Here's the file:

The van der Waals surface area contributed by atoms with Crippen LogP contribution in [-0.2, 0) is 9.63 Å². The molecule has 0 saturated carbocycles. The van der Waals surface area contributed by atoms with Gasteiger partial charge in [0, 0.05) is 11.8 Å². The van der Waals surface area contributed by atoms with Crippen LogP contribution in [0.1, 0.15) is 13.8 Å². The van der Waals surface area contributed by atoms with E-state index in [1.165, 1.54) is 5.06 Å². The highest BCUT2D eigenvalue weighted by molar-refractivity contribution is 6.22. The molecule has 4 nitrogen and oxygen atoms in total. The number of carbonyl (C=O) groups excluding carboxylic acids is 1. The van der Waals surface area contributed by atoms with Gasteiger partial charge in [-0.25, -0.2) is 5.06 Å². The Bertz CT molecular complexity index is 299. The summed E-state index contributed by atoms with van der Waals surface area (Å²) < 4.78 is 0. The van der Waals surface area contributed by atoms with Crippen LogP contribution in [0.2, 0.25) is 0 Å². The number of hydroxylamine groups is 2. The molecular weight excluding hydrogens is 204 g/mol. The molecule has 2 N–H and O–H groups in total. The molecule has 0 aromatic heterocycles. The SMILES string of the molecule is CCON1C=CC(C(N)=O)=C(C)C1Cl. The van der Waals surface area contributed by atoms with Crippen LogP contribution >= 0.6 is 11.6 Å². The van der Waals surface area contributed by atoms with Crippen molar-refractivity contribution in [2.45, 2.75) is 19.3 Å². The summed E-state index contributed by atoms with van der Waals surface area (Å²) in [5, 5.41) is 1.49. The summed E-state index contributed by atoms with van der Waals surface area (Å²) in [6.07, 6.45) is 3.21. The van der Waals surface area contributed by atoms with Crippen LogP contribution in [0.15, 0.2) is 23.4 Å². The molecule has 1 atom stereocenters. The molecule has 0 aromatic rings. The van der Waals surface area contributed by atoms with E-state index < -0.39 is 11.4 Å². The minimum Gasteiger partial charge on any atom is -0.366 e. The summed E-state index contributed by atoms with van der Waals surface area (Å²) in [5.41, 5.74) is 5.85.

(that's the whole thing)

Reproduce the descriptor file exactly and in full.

The van der Waals surface area contributed by atoms with Crippen LogP contribution in [-0.2, 0) is 9.63 Å². The molecule has 0 saturated carbocycles. The van der Waals surface area contributed by atoms with Gasteiger partial charge in [0, 0.05) is 11.8 Å². The van der Waals surface area contributed by atoms with Crippen LogP contribution in [0.1, 0.15) is 13.8 Å². The van der Waals surface area contributed by atoms with E-state index in [1.165, 1.54) is 5.06 Å². The highest BCUT2D eigenvalue weighted by molar-refractivity contribution is 6.22. The molecule has 4 nitrogen and oxygen atoms in total. The number of carbonyl (C=O) groups excluding carboxylic acids is 1. The van der Waals surface area contributed by atoms with Gasteiger partial charge in [-0.25, -0.2) is 5.06 Å². The Bertz CT molecular complexity index is 299. The summed E-state index contributed by atoms with van der Waals surface area (Å²) < 4.78 is 0. The van der Waals surface area contributed by atoms with Crippen LogP contribution in [0.2, 0.25) is 0 Å². The number of hydroxylamine groups is 2. The molecular weight excluding hydrogens is 204 g/mol. The molecule has 2 N–H and O–H groups in total. The molecule has 0 aromatic heterocycles. The SMILES string of the molecule is CCON1C=CC(C(N)=O)=C(C)C1Cl. The van der Waals surface area contributed by atoms with Crippen LogP contribution >= 0.6 is 11.6 Å². The van der Waals surface area contributed by atoms with Crippen molar-refractivity contribution in [2.45, 2.75) is 19.3 Å². The summed E-state index contributed by atoms with van der Waals surface area (Å²) in [5, 5.41) is 1.49. The summed E-state index contributed by atoms with van der Waals surface area (Å²) in [6.07, 6.45) is 3.21. The van der Waals surface area contributed by atoms with Crippen LogP contribution in [0.15, 0.2) is 23.4 Å². The molecule has 1 atom stereocenters. The molecule has 0 aromatic rings. The van der Waals surface area contributed by atoms with E-state index < -0.39 is 11.4 Å². The minimum Gasteiger partial charge on any atom is -0.366 e. The summed E-state index contributed by atoms with van der Waals surface area (Å²) in [5.41, 5.74) is 5.85.